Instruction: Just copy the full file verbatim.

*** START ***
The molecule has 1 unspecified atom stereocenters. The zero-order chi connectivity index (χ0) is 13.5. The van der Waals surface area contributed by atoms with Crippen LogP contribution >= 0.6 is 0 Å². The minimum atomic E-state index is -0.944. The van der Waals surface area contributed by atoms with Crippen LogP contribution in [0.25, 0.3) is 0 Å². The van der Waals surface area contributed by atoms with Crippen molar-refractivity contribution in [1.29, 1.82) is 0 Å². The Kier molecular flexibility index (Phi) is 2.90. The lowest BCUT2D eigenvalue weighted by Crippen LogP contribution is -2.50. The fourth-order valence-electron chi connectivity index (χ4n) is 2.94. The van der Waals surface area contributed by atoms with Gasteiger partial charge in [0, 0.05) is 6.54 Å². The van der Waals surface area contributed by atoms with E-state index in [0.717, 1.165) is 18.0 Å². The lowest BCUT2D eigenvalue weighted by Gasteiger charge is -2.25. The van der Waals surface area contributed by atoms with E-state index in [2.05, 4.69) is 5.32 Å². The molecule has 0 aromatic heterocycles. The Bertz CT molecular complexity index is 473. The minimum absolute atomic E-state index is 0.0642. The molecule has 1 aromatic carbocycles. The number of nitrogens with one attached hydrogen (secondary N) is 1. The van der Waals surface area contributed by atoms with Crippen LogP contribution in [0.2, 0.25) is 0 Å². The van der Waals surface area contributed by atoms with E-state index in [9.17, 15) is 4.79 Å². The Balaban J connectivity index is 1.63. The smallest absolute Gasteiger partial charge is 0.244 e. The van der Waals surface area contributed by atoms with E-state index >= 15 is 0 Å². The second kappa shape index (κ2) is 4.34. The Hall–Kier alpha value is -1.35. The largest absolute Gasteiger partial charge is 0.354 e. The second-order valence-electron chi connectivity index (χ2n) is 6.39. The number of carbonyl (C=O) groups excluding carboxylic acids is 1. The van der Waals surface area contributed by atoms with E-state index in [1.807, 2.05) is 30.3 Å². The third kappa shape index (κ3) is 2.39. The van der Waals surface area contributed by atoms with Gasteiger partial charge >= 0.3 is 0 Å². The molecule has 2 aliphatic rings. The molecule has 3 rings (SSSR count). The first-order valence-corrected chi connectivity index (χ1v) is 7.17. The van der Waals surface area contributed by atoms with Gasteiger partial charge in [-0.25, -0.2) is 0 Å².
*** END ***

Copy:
The molecule has 1 unspecified atom stereocenters. The zero-order chi connectivity index (χ0) is 13.5. The van der Waals surface area contributed by atoms with Crippen LogP contribution >= 0.6 is 0 Å². The minimum atomic E-state index is -0.944. The van der Waals surface area contributed by atoms with Crippen LogP contribution in [0.25, 0.3) is 0 Å². The van der Waals surface area contributed by atoms with Crippen molar-refractivity contribution in [1.29, 1.82) is 0 Å². The Kier molecular flexibility index (Phi) is 2.90. The lowest BCUT2D eigenvalue weighted by Crippen LogP contribution is -2.50. The fourth-order valence-electron chi connectivity index (χ4n) is 2.94. The van der Waals surface area contributed by atoms with Gasteiger partial charge in [0, 0.05) is 6.54 Å². The van der Waals surface area contributed by atoms with E-state index in [0.717, 1.165) is 18.0 Å². The lowest BCUT2D eigenvalue weighted by Gasteiger charge is -2.25. The van der Waals surface area contributed by atoms with E-state index in [2.05, 4.69) is 5.32 Å². The molecule has 0 aromatic heterocycles. The Bertz CT molecular complexity index is 473. The minimum absolute atomic E-state index is 0.0642. The molecule has 1 aromatic carbocycles. The number of nitrogens with one attached hydrogen (secondary N) is 1. The van der Waals surface area contributed by atoms with Crippen LogP contribution in [0.2, 0.25) is 0 Å². The van der Waals surface area contributed by atoms with E-state index in [9.17, 15) is 4.79 Å². The Balaban J connectivity index is 1.63. The smallest absolute Gasteiger partial charge is 0.244 e. The van der Waals surface area contributed by atoms with E-state index >= 15 is 0 Å². The second kappa shape index (κ2) is 4.34. The Hall–Kier alpha value is -1.35. The largest absolute Gasteiger partial charge is 0.354 e. The second-order valence-electron chi connectivity index (χ2n) is 6.39. The number of carbonyl (C=O) groups excluding carboxylic acids is 1. The van der Waals surface area contributed by atoms with E-state index in [1.807, 2.05) is 30.3 Å². The third kappa shape index (κ3) is 2.39. The van der Waals surface area contributed by atoms with Gasteiger partial charge >= 0.3 is 0 Å². The molecule has 2 aliphatic rings. The molecule has 3 rings (SSSR count). The first-order valence-corrected chi connectivity index (χ1v) is 7.17. The van der Waals surface area contributed by atoms with Gasteiger partial charge in [-0.25, -0.2) is 0 Å².